Another set of statistics in Maria Shriver’s e-mail to The Huffington Post (www.huffpost.com) provided backup to one of my major themes---more and more homes are becoming mini-nursing homes. She tells us:
“Seventy percent of people with Alzheimer's live at home, cared for by family and friends. There are nearly 10 million Americans providing 8.4 billion hours of unpaid care to people with Alzheimer's disease or other dementias - valued at $89 billion. And believe it or not, there are getting to be almost as many kids actually "babysitting" a grandparent with Alzheimer's at home as kids babysitting children. That's where we are.”
Let’s see, that’s somewhere in the neighborhood of how many million mini-nursing homes? Maybe we could call these nursing homelets.
These nursing homelets are unsupervised, unregulated. Families and friends are often dealing with complex challenges. Completing simple activities of daily living (toileting, bathing, dressing, eating) can become ordeals. Behavior problems like uncontrolled anger and anxiety, rummaging, and wandering can be major challenges even to someone who is trained in this work.
What about the person who isn’t trained? Who might not be there by choice? Is it any wonder that tempers flare? That it becomes easier to forgo the bath or the meal or the medication?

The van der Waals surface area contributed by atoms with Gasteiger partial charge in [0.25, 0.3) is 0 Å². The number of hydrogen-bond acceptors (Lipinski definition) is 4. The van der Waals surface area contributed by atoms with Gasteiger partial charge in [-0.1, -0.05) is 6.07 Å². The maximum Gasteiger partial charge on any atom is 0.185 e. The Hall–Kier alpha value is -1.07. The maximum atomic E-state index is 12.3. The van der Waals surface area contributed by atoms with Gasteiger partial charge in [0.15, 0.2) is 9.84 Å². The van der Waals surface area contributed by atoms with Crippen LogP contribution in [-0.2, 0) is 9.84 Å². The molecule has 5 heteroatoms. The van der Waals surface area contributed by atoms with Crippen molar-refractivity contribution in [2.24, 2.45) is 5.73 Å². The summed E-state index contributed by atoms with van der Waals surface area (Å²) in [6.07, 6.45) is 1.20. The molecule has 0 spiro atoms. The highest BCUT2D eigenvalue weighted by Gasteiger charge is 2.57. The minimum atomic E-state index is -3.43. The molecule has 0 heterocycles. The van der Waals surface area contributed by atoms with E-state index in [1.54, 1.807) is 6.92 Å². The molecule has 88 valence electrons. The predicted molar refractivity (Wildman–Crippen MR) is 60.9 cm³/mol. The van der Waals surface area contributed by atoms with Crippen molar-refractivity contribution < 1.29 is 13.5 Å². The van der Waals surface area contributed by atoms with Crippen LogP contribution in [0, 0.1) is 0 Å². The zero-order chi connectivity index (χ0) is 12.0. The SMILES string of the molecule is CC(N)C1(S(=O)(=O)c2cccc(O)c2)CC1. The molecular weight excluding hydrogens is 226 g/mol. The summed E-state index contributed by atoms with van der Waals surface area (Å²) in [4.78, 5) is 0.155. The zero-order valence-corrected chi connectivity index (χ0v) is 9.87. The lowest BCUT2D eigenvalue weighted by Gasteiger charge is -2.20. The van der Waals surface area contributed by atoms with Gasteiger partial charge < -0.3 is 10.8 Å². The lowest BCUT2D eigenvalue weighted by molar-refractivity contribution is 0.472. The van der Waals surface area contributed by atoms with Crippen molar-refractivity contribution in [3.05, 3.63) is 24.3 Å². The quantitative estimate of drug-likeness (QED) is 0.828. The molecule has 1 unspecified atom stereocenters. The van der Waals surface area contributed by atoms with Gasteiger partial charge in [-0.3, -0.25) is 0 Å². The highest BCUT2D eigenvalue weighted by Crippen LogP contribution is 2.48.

What can we do? One idea is that health care organizations providing medical care to someone with a neuro-degenerative disease also provide oversight of these mini-nursing homes and ongoing training and support for those caregivers. There could be an initial home visit at the time of diagnosis with additional elective visits either at the request of the caregiver and/or the client or mandatory visits if medical professionals perceive problems with care, i.e. weight loss, poor hygiene, bruising, etc.
Another is to set up an on-demand cable channel showing programs that deal with just these issues. Programs already exist at many health care institutions: how to lift a person; strategies for bathing a resisting adult; short courses on specific diseases and treatments---but you have to go there for access. Caregivers often have little free time. I can tell you from experience that when I get time away from a client I am not going to a library to read up on their situation. I want to get as far away from the reality as possible. But at 9 in the morning, faced with a dementia sufferer who doesn’t want to eat or take a bath---it would be so helpful to be able to see a program that shows strategies for accomplishing these activities.